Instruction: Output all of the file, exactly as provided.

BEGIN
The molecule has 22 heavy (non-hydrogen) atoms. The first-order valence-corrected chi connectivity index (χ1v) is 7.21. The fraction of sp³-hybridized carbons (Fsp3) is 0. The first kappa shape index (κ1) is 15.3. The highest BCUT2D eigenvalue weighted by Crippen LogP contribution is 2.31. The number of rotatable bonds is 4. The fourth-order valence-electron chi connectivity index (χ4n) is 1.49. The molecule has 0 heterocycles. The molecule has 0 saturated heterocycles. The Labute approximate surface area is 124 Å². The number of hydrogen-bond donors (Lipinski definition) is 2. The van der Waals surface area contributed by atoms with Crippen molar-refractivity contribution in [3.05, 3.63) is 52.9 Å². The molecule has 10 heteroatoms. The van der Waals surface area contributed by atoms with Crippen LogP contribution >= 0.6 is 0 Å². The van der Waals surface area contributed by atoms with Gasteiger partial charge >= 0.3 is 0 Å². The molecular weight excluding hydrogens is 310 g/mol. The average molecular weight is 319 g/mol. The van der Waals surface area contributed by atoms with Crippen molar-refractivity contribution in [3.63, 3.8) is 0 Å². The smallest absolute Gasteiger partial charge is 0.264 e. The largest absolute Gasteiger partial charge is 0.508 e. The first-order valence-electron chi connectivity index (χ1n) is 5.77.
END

The molecule has 22 heavy (non-hydrogen) atoms. The first-order valence-corrected chi connectivity index (χ1v) is 7.21. The fraction of sp³-hybridized carbons (Fsp3) is 0. The first kappa shape index (κ1) is 15.3. The highest BCUT2D eigenvalue weighted by Crippen LogP contribution is 2.31. The number of rotatable bonds is 4. The fourth-order valence-electron chi connectivity index (χ4n) is 1.49. The molecule has 0 heterocycles. The molecule has 0 saturated heterocycles. The Labute approximate surface area is 124 Å². The number of hydrogen-bond donors (Lipinski definition) is 2. The van der Waals surface area contributed by atoms with Crippen molar-refractivity contribution in [3.05, 3.63) is 52.9 Å². The molecule has 10 heteroatoms. The van der Waals surface area contributed by atoms with Crippen LogP contribution >= 0.6 is 0 Å². The van der Waals surface area contributed by atoms with Gasteiger partial charge >= 0.3 is 0 Å². The molecular weight excluding hydrogens is 310 g/mol. The average molecular weight is 319 g/mol. The van der Waals surface area contributed by atoms with Crippen molar-refractivity contribution in [3.63, 3.8) is 0 Å². The smallest absolute Gasteiger partial charge is 0.264 e. The largest absolute Gasteiger partial charge is 0.508 e. The first-order valence-electron chi connectivity index (χ1n) is 5.77.